Who is Most at Risk for Testicular Cancer?

Who is Most at Risk for Testicular Cancer?

Written by: Dr. Joshua Gonzalez

That last thing we want to associate with our cojones is the big c word. No, it’s not a four-letter word, it’s *whispers* cancer. While it may not be everyone’s, perhaps anyone’s, favorite subject, the more we know about the risks of testicular cancer, the better. Popstar is here with the tips and (not just the tip) on testicular cancer. So who is at risk? Let’s get pop-started!

Age and Testicular Cancer

Let’s start at the beginning of the alphabet. A is for age. Like many ailments, age plays a role in testicular cancer. Testicular cancer typically affects young to middle-aged men, most commonly between the ages of 15 and 35. However, testicular does not discriminate and can occur at any stage in life, all the way from infancy to old age.


During the transition from boyz II men, we all wait for that miraculous moment for our “balls to drop.” In the metaphorical sense, of course. But what about in the literal sense. Cryptorchidism is a condition where one or both testicles fail to descend into the scrotum before birth. Of course, we know this condition has nothing to do with your pubertal voice change, but those with cryptorchidism are at higher risk of developing testicular cancer compared to their descended testicles counterparts.

Family History: Is It in Your Genes?

They don’t say it “runs in the family” for nothing. People with a family history of testicular cancer are at a higher risk for developing the disease, especially if it is an immediate family member like a father or brother. There are also other hereditary factors that may predispose certain families to testicular cancer.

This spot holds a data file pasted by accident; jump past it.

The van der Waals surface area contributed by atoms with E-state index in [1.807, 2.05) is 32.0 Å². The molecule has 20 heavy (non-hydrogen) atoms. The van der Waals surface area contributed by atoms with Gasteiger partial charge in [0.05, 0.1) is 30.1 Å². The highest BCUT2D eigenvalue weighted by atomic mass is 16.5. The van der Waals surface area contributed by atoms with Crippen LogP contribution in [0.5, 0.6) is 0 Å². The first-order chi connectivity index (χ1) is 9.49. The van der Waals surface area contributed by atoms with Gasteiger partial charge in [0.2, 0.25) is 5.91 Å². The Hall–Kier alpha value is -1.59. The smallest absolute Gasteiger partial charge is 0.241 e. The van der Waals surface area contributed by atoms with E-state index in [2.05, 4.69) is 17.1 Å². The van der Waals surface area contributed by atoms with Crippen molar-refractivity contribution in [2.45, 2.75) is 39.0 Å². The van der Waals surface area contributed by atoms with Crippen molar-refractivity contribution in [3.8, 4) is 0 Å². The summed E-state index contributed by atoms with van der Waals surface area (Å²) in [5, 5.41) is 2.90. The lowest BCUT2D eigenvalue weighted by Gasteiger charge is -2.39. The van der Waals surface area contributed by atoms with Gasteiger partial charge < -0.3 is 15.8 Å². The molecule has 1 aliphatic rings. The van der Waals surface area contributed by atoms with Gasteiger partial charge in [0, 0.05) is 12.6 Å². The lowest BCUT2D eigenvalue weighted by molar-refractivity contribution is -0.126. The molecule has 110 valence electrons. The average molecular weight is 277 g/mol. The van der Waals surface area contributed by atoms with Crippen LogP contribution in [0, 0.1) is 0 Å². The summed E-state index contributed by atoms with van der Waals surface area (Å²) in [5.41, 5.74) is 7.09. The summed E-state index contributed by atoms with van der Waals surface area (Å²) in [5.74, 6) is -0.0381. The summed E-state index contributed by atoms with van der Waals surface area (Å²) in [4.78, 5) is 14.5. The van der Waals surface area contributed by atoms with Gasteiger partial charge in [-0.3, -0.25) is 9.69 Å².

Race and Ethnicity

While testicular cancer is relatively rare in people of Asian or African descent, Caucasians have the highest incidence rates globally. However, there is limited research regarding the relationship between race and testicular cancer.

Personal History

Testicular cancer can be a bit of a boomerang. Like any form of cancer, you always run the risk of it returning during remission. Men who have previously been diagnosed and treated for testicular cancer are more at risk for developing cancer in their remaining testicle. Since recovery isn’t always linear, it is important for those who have dealt with testicular cancer to continue to get regular check ups.

HIV Infection: Understanding the Risk

Men living with HIV or AIDS have a higher incidence of testicular cancer compared to the general population. While the exact correlation between HIV and testicular cancer is not fully understood, there is speculation that it may have something to do with the immunodeficiency associated with HIV.

Klinefelter Syndrom

Klinefelter is a genetic condition categorized by the presence of an extra X chromosome in males. People born with this genetic disorder have a higher rate of cryptorchidism, as well as other testicular abnormalities, thus elevating their risk of developing testicular cancer.

Environmental Factors

We now know that testicular cancer can be hereditary, but there are also environmental factors that come into play as well that can increase your risk. Though the research is limited, prolonged exposure to certain toxins such as chemicals, pesticides, as well as endocrine-disrupting compounds may increase the risk of testicular cancer.

Who is Most at Risk for Testicular Cancer?


So how can we stop testicular cancer in its tracks? Other than routine checkups with your primary care physician, the real answer is knowing your body. Performing regular testicular self-exam tests, in between doctor’s visits, are helpful at detecting cancer early and kicking it to the curb. The more you check, the more you will notice potential lumps or abnormalities.

We recommend catching up with your cojones once a month, especially if you fall into one of the high risk groups. To learn how to give yourself a testicle self-exam, check out our step-by-step guide here. If you find anything out of the ordinary, seek medical attention ASAP so you can keep you and your family jewels feeling just right.

Dr. Joshua Gonzalez

Dr. Joshua Gonzalez

Dr. Joshua Gonzalez is a board-certified urologist who is fellowship-trained in Sexual Medicine and specializes in the management of male and female sexual dysfunctions. He completed his medical education at Columbia University and his urological residency at the Mount Sinai Medical Center. Throughout his career, Dr. Gonzalez has focused on advocating for sexual health and providing improved healthcare to the LGBTQ+ community.